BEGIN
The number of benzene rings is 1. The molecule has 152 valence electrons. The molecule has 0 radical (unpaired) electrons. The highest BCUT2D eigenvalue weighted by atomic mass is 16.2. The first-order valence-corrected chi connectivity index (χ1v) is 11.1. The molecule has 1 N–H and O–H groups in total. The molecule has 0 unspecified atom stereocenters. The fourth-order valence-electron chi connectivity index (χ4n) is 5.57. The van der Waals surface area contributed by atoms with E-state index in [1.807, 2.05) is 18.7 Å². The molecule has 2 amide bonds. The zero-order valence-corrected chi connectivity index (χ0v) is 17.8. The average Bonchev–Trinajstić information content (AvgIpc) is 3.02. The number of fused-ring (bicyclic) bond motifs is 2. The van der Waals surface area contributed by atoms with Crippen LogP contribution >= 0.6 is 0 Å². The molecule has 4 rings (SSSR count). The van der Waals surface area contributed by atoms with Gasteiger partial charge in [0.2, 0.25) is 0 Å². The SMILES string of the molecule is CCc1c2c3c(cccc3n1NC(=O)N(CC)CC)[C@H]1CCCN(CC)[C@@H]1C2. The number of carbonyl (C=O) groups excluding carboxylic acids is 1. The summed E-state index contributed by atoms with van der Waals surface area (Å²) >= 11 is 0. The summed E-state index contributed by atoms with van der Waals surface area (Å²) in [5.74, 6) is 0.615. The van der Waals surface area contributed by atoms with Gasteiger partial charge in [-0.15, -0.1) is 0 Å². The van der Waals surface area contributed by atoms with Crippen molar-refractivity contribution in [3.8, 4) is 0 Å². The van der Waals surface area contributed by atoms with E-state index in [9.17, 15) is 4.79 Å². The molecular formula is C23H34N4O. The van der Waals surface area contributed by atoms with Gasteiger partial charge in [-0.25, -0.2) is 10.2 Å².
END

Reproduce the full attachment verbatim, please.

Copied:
The number of benzene rings is 1. The molecule has 152 valence electrons. The molecule has 0 radical (unpaired) electrons. The highest BCUT2D eigenvalue weighted by atomic mass is 16.2. The first-order valence-corrected chi connectivity index (χ1v) is 11.1. The molecule has 1 N–H and O–H groups in total. The molecule has 0 unspecified atom stereocenters. The fourth-order valence-electron chi connectivity index (χ4n) is 5.57. The van der Waals surface area contributed by atoms with E-state index in [1.807, 2.05) is 18.7 Å². The molecule has 2 amide bonds. The zero-order valence-corrected chi connectivity index (χ0v) is 17.8. The average Bonchev–Trinajstić information content (AvgIpc) is 3.02. The number of fused-ring (bicyclic) bond motifs is 2. The van der Waals surface area contributed by atoms with Crippen LogP contribution >= 0.6 is 0 Å². The molecule has 4 rings (SSSR count). The van der Waals surface area contributed by atoms with Gasteiger partial charge in [0.2, 0.25) is 0 Å². The SMILES string of the molecule is CCc1c2c3c(cccc3n1NC(=O)N(CC)CC)[C@H]1CCCN(CC)[C@@H]1C2. The number of carbonyl (C=O) groups excluding carboxylic acids is 1. The summed E-state index contributed by atoms with van der Waals surface area (Å²) >= 11 is 0. The summed E-state index contributed by atoms with van der Waals surface area (Å²) in [5.74, 6) is 0.615. The van der Waals surface area contributed by atoms with Gasteiger partial charge in [-0.15, -0.1) is 0 Å². The van der Waals surface area contributed by atoms with Crippen molar-refractivity contribution in [3.8, 4) is 0 Å². The van der Waals surface area contributed by atoms with E-state index in [9.17, 15) is 4.79 Å². The molecular formula is C23H34N4O. The van der Waals surface area contributed by atoms with Gasteiger partial charge in [-0.25, -0.2) is 10.2 Å².